twic 4 days ago

What's torquing my brain is that in the diagram, the left is on the right, and the right is on the left!

  • Someone 4 days ago

    Left and right are defined from “1st person’s perspective”, but that’s not how medics typically look at their patients. When a doctor looks a patient in the eye, the left is on the right, and the right is on the left.

    That’s why many medical illustrations have the left on the right and vice versa (examples:,

    • DaiPlusPlus 4 days ago

      Isn’t this also why the terms SX and DX are used (from the Latin Sinister and Dexter, for Left and Right) respectively - because they always unambiguously refer to the subject/patient’s left and right?

      • twic 4 days ago

        Same with port and starboard on a ship.

        • KC8ZKF 4 days ago

          Or "stage right" and "stage left."

          • harperlee 3 days ago

            Or rive gauche and rive droite ,at least in french, as you flow in a river.

  • pfortuny 4 days ago

    It is looked at from below... Strange.

    • twic 4 days ago

      Below and in front. Like you were looking at the underneath of a hat you were about to put on someone else, not on yourself.

  • KC8ZKF 4 days ago

    Also, if you look at it as bottom as front, the description doesn't match. The left side is slightly forward to the right, contrary to the article.

  • bookofjoe 4 days ago

    YES! I spent about 10 minutes trying to visualize the diagram as correct before I gave up. In my case, I just thought I wasn't looking at it correctly.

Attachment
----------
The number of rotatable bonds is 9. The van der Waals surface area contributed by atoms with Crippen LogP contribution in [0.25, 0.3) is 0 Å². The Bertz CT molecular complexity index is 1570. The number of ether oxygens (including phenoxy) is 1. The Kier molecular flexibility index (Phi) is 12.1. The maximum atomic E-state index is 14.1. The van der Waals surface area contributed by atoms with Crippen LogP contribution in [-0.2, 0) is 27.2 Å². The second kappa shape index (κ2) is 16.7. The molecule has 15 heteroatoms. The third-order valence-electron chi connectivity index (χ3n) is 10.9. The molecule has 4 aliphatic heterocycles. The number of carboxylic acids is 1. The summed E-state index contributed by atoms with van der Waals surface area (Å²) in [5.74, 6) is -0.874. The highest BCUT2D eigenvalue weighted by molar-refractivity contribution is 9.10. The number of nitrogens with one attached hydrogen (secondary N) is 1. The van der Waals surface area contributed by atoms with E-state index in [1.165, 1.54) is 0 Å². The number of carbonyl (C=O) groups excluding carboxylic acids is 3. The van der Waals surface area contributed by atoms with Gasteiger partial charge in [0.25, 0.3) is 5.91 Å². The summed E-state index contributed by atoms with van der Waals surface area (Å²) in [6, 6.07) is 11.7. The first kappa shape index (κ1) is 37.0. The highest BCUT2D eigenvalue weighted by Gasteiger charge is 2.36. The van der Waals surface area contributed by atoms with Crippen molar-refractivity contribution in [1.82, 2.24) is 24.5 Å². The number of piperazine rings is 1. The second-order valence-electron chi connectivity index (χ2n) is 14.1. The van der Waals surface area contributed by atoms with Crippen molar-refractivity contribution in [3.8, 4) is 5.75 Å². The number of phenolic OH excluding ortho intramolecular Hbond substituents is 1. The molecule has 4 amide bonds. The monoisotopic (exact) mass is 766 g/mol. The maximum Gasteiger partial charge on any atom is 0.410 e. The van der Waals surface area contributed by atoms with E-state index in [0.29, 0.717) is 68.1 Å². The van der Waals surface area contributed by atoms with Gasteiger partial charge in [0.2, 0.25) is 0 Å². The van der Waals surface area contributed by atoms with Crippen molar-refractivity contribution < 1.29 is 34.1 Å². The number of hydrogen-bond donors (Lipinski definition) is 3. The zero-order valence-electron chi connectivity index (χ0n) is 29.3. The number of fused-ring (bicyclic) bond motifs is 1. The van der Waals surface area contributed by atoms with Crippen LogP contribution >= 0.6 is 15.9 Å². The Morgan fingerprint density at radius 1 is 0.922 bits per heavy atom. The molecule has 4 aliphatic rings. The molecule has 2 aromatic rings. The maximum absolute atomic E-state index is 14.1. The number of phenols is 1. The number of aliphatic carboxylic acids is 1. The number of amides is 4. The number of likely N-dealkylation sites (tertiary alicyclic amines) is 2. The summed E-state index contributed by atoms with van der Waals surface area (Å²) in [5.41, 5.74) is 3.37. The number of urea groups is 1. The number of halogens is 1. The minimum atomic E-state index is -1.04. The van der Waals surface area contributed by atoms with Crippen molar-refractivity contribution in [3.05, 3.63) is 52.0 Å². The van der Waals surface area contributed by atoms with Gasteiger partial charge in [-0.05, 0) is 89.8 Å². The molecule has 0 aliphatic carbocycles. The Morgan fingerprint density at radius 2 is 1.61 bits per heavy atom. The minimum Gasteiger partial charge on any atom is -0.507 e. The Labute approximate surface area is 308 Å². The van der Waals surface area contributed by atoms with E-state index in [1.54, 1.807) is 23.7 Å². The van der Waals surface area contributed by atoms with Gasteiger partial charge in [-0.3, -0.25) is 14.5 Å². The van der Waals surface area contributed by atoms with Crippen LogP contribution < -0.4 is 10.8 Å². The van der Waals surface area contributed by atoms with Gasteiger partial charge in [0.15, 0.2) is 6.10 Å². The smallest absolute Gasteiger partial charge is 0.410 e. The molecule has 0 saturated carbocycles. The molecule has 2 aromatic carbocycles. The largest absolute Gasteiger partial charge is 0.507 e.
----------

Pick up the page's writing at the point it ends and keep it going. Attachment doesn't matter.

• kazinator 4 days ago

    Must be a cranial view (toward the top of the head from the bottom).

behnamoh 4 days ago

I wish the article would talk about the consequences of this. For example, does this make left-handed people more "left-handed"?

voldacar 4 days ago

What causes the torque? Does it have to do with blood pressure being slightly higher on the heart's side of the body or something like that?

  • uj8efdkjfdshf 4 days ago

    Given that the rostral (head) end of the neural tube literally bends inward (cephalic flexure) as it grows into the enclosed space of the head to later become the brain, and that the tip is also attached to a clump of cells that will become the heart (cardiac anlage) which is also migrating downwards with the tip of the neural tube and to the left side of the chest, it is altogether unsurprising that the brain should be slightly pulled to the left.

    • blueprint 4 days ago

      The articles doesn't indicate if research is sufficiently advanced to have established the time that torquing occurs but given that it's associated strongly with handedness, it seems reasonable to consider it likely that the torquing develops during the stage of increase neural plasticity during normal childhood development. I wonder if the torque balances out if a person later develops ambidextrousness.

nouveau0 4 days ago

Is this observed only in humans? I'd like to find out if it's just a human thing or more general like in all mammals

  • eindiran 4 days ago